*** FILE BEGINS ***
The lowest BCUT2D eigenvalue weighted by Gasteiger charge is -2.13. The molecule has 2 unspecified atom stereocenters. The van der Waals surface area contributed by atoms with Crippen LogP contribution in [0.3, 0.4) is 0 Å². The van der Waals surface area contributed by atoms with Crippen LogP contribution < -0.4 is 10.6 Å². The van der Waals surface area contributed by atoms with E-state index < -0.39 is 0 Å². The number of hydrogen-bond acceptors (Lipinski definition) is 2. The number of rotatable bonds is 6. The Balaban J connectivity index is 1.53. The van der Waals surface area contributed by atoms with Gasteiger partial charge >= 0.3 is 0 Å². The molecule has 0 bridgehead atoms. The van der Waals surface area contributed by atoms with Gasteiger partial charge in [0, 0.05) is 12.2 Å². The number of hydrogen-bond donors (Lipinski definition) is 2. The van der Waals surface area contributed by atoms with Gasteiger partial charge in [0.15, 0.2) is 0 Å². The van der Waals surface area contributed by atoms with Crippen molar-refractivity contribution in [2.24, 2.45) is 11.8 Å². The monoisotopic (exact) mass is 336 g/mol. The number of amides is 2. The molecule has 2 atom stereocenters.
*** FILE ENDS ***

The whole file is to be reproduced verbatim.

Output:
The lowest BCUT2D eigenvalue weighted by Gasteiger charge is -2.13. The molecule has 2 unspecified atom stereocenters. The van der Waals surface area contributed by atoms with Crippen LogP contribution in [0.3, 0.4) is 0 Å². The van der Waals surface area contributed by atoms with Crippen LogP contribution < -0.4 is 10.6 Å². The van der Waals surface area contributed by atoms with E-state index < -0.39 is 0 Å². The number of hydrogen-bond acceptors (Lipinski definition) is 2. The number of rotatable bonds is 6. The Balaban J connectivity index is 1.53. The van der Waals surface area contributed by atoms with Gasteiger partial charge >= 0.3 is 0 Å². The molecule has 0 bridgehead atoms. The van der Waals surface area contributed by atoms with Gasteiger partial charge in [0, 0.05) is 12.2 Å². The number of hydrogen-bond donors (Lipinski definition) is 2. The van der Waals surface area contributed by atoms with Gasteiger partial charge in [0.15, 0.2) is 0 Å². The van der Waals surface area contributed by atoms with Crippen molar-refractivity contribution in [2.24, 2.45) is 11.8 Å². The monoisotopic (exact) mass is 336 g/mol. The number of amides is 2. The molecule has 2 atom stereocenters.